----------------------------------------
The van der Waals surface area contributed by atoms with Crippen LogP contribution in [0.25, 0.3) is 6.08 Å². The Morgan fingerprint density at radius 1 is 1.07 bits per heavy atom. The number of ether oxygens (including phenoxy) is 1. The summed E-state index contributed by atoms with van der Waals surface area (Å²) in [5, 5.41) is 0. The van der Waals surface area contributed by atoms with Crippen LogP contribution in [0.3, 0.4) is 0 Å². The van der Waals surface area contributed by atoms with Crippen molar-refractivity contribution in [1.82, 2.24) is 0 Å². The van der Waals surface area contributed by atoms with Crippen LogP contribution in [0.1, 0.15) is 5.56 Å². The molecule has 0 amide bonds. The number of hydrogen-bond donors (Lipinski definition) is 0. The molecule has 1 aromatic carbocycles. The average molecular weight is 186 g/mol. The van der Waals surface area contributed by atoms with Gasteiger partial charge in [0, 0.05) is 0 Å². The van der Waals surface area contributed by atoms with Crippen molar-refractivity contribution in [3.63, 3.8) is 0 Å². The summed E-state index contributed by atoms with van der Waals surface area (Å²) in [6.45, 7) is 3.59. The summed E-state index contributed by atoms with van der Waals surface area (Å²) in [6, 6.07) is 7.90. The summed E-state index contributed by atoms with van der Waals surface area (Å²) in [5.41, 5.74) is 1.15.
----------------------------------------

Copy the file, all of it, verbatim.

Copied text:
The van der Waals surface area contributed by atoms with Crippen LogP contribution in [0.25, 0.3) is 6.08 Å². The Morgan fingerprint density at radius 1 is 1.07 bits per heavy atom. The number of ether oxygens (including phenoxy) is 1. The summed E-state index contributed by atoms with van der Waals surface area (Å²) in [5, 5.41) is 0. The van der Waals surface area contributed by atoms with Crippen LogP contribution in [0.3, 0.4) is 0 Å². The van der Waals surface area contributed by atoms with Crippen molar-refractivity contribution in [1.82, 2.24) is 0 Å². The van der Waals surface area contributed by atoms with Crippen LogP contribution in [0.1, 0.15) is 5.56 Å². The molecule has 0 amide bonds. The number of hydrogen-bond donors (Lipinski definition) is 0. The molecule has 1 aromatic carbocycles. The average molecular weight is 186 g/mol. The van der Waals surface area contributed by atoms with Gasteiger partial charge in [0, 0.05) is 0 Å². The van der Waals surface area contributed by atoms with Crippen molar-refractivity contribution in [3.63, 3.8) is 0 Å². The summed E-state index contributed by atoms with van der Waals surface area (Å²) in [6.45, 7) is 3.59. The summed E-state index contributed by atoms with van der Waals surface area (Å²) in [6, 6.07) is 7.90. The summed E-state index contributed by atoms with van der Waals surface area (Å²) in [5.41, 5.74) is 1.15.